Monday, July 16, 2012

The Network

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We've all heard people say that it's not what you know, but who you know. But, how true is it? Can being a part of a network make a difference in you being innocent or guilty? Getting a job or not? Getting into a school or not?

The "Good Ol' Boy Network" is a term that has been around for decades. It insinuates that a secret society of rich, white guys control who gets into their elite fraternity that involves cushy jobs, Ivy League schools and other perks.

But, The Network is just more than the image of some rich, fat cat adding to his millions by putting you further in debt. What about other networks like the police force (who protect their own like no other) or the military (who treat soldiers different than civilians when it comes to criminal activity)?

The Network comes in all shapes, sizes and colors including "cliques" within the work place and community.

All of these things and more on this week's #T2Q!

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  1. As a woman in a man's field the good ole boys are the men that think I am supposed to get coffee not actually work side by side with them. The network for me is a group of close friends that support each other to help each other!

    I know that to all socio-economic groups those terms hold different meanings. I think it is important that we not get in a twist about the various groups I think we are each responsible for making our own way, and proving to the other guys (whomever they are) that we deserve to be there as much as they do.

    My daddy always told me who gives a damn about how you get your foot in the door. Once your there prove you are the best choice! We are each responsible for our own destiny. Trying to say we have been wronged by others or hat our ancestors were wronged is an excuse that holds us back!

    My grandmother was a sharecroppers daughter. For those who don't know it is no different than a white slave or indentured servant. She rose above that and made her own money and was a true success. She raised two children in the 40's with a husband in a sanitorium with TB after WW2. She didn't expect anyone to help her.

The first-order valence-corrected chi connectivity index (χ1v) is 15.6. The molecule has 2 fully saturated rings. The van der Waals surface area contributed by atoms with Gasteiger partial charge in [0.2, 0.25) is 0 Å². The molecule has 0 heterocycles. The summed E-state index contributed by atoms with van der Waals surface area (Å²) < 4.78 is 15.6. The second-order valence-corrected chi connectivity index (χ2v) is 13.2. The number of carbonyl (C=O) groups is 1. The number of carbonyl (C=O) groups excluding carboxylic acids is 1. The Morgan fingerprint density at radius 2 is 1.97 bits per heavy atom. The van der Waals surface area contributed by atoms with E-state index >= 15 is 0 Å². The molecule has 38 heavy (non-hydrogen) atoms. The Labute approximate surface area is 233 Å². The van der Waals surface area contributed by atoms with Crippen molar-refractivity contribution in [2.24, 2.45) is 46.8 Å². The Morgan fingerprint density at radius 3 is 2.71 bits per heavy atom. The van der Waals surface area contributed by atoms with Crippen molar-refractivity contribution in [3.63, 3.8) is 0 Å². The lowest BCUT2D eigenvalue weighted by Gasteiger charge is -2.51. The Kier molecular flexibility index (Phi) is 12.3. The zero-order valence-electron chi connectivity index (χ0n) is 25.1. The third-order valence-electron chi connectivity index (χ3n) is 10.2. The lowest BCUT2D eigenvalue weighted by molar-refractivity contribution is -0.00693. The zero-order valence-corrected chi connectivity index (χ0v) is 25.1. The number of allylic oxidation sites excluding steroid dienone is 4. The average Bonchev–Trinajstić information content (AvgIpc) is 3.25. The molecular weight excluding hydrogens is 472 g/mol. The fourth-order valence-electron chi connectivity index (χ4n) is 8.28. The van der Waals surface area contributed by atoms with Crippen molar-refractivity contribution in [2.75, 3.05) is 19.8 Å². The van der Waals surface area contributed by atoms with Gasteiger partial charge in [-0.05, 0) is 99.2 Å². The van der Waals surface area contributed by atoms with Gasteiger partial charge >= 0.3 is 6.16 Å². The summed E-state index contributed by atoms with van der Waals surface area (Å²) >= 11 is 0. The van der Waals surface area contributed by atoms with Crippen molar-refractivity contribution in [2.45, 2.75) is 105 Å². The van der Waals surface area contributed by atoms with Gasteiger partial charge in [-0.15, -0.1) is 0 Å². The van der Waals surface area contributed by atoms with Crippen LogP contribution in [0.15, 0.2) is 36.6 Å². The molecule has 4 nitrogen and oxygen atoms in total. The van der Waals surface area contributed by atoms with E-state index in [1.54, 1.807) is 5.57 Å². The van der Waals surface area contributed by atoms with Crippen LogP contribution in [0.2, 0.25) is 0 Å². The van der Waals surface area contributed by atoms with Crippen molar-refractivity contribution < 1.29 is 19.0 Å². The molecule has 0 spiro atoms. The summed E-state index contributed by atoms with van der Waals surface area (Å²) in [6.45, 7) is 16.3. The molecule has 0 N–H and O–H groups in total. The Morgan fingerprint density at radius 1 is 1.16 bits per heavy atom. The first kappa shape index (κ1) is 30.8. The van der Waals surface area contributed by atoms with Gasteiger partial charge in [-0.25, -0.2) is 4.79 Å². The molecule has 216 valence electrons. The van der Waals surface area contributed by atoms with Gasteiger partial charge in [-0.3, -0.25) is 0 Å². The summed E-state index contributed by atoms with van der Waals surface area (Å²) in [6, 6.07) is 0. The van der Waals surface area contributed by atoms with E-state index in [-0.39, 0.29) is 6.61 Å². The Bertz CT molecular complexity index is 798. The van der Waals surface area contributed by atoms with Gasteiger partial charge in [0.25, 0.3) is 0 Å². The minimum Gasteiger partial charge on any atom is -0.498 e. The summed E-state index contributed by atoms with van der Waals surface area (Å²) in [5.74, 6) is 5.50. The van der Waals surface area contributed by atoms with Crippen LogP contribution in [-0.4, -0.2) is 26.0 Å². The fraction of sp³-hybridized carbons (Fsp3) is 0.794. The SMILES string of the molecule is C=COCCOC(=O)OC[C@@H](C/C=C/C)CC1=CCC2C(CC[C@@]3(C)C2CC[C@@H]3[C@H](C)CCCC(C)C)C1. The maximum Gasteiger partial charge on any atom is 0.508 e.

I have suffered in life, but I make my own way and don't let my setbacks stop me from moving forward.

    1. Hey, SD! Good to see you back!

      I agree that everyone should strive to show that they belong, but is it fair for those who have to be twice as good as everyone else? Women like Hillary Clinton and Michelle Bachmann still aren't taken seriously by some men despite the fact that they're smarter than most of them. So, if women like them struggle for respect, then the average Sally Housecoat has it that much harder on her.

      Now, I'm not advocating that anyone sit back and do nothing but pout. Lord knows I've worked hard to not only be the best I can be, but to dispel the myth of black people being non-productive and lazy. I just don't think that it's fair for anyone to feel that type of responsibility.

      George W. was a "C" student who got into an Ivy League school and later became president. I just don't think anyone other than a white male could do that. Everyone else would have to be three times as good to even have an opportunity to even be nominated for president.

      So, although I think everyone should strive for the best, I can't stand to see someone get a job they did not earn based on "the network," affirmative action, nepotism or favoritism.

      If people like your grandmother can rise above it all and be successful, then why can't these rich guys who haven't earned it do the same?


Some things just need to be said, so say them!